Douglas Alexander (Scottish Secretary) was yesterday abandoned by Labour MPs angry over his handling of the Holyrood election fiasco that saw around 100,000 ballot papers rejected last week.
It has been confirmed that he did not even bother to read a research report from the Scotland Office which detailed how the combined ballot paper could confuse voters and cause them to spoil their ballots. He went ahead and chose that style of ballot anyway.
Yet, when MPs summoned Alexander to the Commons on Tuesday 8 May, he refused to apologise or order an independent inquiry. He further suggested that the report had not indicated any problem with his choice of ballot - it is unclear how he came to this conclusion as he did not actually read the report, just a covering letter from Sir Neil McIntosh, the Scottish Electoral Commissioner, that did not mention the problem.
He has also tried to blame this on his assistant, David Cairns, who did read the report but clearly did not mention the problem to his boss. This was described to the Scotsman by one labour MSP as "outrageous and pathetic". The source also noted: "Douglas is trying to make out David Cairns should carry the can for this when he took the final decision that led to this cock-up."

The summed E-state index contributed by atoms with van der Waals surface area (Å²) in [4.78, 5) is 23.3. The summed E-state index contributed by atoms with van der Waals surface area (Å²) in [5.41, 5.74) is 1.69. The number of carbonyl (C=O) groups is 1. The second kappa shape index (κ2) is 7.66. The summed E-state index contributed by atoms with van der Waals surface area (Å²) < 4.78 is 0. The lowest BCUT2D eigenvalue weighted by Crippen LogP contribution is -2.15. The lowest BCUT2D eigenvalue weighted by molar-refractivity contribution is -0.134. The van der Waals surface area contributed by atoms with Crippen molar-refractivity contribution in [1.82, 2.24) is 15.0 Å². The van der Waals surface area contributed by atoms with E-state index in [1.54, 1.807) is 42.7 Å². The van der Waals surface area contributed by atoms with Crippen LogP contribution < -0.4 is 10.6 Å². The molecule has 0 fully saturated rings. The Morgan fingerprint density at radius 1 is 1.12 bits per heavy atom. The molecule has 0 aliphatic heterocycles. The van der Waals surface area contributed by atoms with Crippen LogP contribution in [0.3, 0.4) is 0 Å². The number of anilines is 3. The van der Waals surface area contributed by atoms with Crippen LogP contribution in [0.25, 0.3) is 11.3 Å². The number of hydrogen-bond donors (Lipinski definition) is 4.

The situation has been described by some as a "stitch-up" by the main parties as the direct result was to squeeze out the smaller parties. Colin Fox (Scottish Socialist Party) said: "This was a stitch-up by the big parties to put the list candidates right next to the constituency candidates, to try to get larger votes for their own political needs. The voting system was like something out of a banana republic - only we haven´t got a republic and we haven´t got any bananas." However, it is equally likely that the SSP returned no MSP´s because of the disastrous schism between the party and their ex-leader, Tommy Sheridan.
The green party (whose tally of MSP´s dropped from seven to two) more reasonably stated "It is appalling that so many voters were disenfranchised" adding, "It is no secret that the intention was clearly to diminish the vote for smaller parties by putting the second vote first. If Mr Alexander intended confusion, he certainly got it - by the ballot-boxload."